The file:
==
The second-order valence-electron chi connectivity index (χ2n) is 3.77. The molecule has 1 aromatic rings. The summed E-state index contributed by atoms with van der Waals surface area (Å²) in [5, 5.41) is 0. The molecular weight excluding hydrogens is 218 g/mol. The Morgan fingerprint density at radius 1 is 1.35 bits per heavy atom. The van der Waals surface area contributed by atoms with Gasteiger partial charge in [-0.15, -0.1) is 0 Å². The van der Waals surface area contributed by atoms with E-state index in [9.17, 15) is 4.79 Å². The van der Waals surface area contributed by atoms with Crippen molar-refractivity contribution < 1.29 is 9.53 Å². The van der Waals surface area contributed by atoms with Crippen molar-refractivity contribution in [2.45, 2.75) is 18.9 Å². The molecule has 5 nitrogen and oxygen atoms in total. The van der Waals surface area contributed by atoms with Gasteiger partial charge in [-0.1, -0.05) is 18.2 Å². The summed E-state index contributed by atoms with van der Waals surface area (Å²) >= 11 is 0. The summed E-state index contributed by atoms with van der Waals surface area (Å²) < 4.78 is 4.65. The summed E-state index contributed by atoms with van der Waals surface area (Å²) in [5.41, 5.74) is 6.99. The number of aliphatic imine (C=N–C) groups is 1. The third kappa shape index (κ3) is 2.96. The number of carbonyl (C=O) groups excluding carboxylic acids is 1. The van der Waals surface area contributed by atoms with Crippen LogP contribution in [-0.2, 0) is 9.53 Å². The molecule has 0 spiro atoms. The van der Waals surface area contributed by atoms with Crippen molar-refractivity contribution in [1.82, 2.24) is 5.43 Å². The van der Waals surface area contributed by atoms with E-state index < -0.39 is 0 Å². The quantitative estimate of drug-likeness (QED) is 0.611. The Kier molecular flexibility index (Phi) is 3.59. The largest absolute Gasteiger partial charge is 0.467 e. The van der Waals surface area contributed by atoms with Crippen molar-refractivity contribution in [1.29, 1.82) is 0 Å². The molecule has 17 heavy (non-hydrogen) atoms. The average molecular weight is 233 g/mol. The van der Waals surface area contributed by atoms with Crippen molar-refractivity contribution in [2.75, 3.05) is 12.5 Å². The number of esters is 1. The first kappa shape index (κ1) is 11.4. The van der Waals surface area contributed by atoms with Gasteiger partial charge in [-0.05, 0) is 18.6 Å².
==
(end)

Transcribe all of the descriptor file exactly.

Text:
The second-order valence-electron chi connectivity index (χ2n) is 3.77. The molecule has 1 aromatic rings. The summed E-state index contributed by atoms with van der Waals surface area (Å²) in [5, 5.41) is 0. The molecular weight excluding hydrogens is 218 g/mol. The Morgan fingerprint density at radius 1 is 1.35 bits per heavy atom. The van der Waals surface area contributed by atoms with Gasteiger partial charge in [-0.15, -0.1) is 0 Å². The van der Waals surface area contributed by atoms with E-state index in [9.17, 15) is 4.79 Å². The van der Waals surface area contributed by atoms with Crippen molar-refractivity contribution < 1.29 is 9.53 Å². The van der Waals surface area contributed by atoms with Crippen molar-refractivity contribution in [2.45, 2.75) is 18.9 Å². The molecule has 5 nitrogen and oxygen atoms in total. The van der Waals surface area contributed by atoms with Gasteiger partial charge in [-0.1, -0.05) is 18.2 Å². The summed E-state index contributed by atoms with van der Waals surface area (Å²) >= 11 is 0. The summed E-state index contributed by atoms with van der Waals surface area (Å²) < 4.78 is 4.65. The summed E-state index contributed by atoms with van der Waals surface area (Å²) in [5.41, 5.74) is 6.99. The number of aliphatic imine (C=N–C) groups is 1. The third kappa shape index (κ3) is 2.96. The number of carbonyl (C=O) groups excluding carboxylic acids is 1. The van der Waals surface area contributed by atoms with Crippen LogP contribution in [-0.2, 0) is 9.53 Å². The molecule has 0 spiro atoms. The van der Waals surface area contributed by atoms with Crippen molar-refractivity contribution in [1.82, 2.24) is 5.43 Å². The van der Waals surface area contributed by atoms with E-state index < -0.39 is 0 Å². The quantitative estimate of drug-likeness (QED) is 0.611. The Kier molecular flexibility index (Phi) is 3.59. The largest absolute Gasteiger partial charge is 0.467 e. The van der Waals surface area contributed by atoms with Crippen molar-refractivity contribution in [1.29, 1.82) is 0 Å². The molecule has 17 heavy (non-hydrogen) atoms. The average molecular weight is 233 g/mol. The van der Waals surface area contributed by atoms with Crippen molar-refractivity contribution in [2.75, 3.05) is 12.5 Å². The number of esters is 1. The first kappa shape index (κ1) is 11.4. The van der Waals surface area contributed by atoms with Gasteiger partial charge in [-0.05, 0) is 18.6 Å².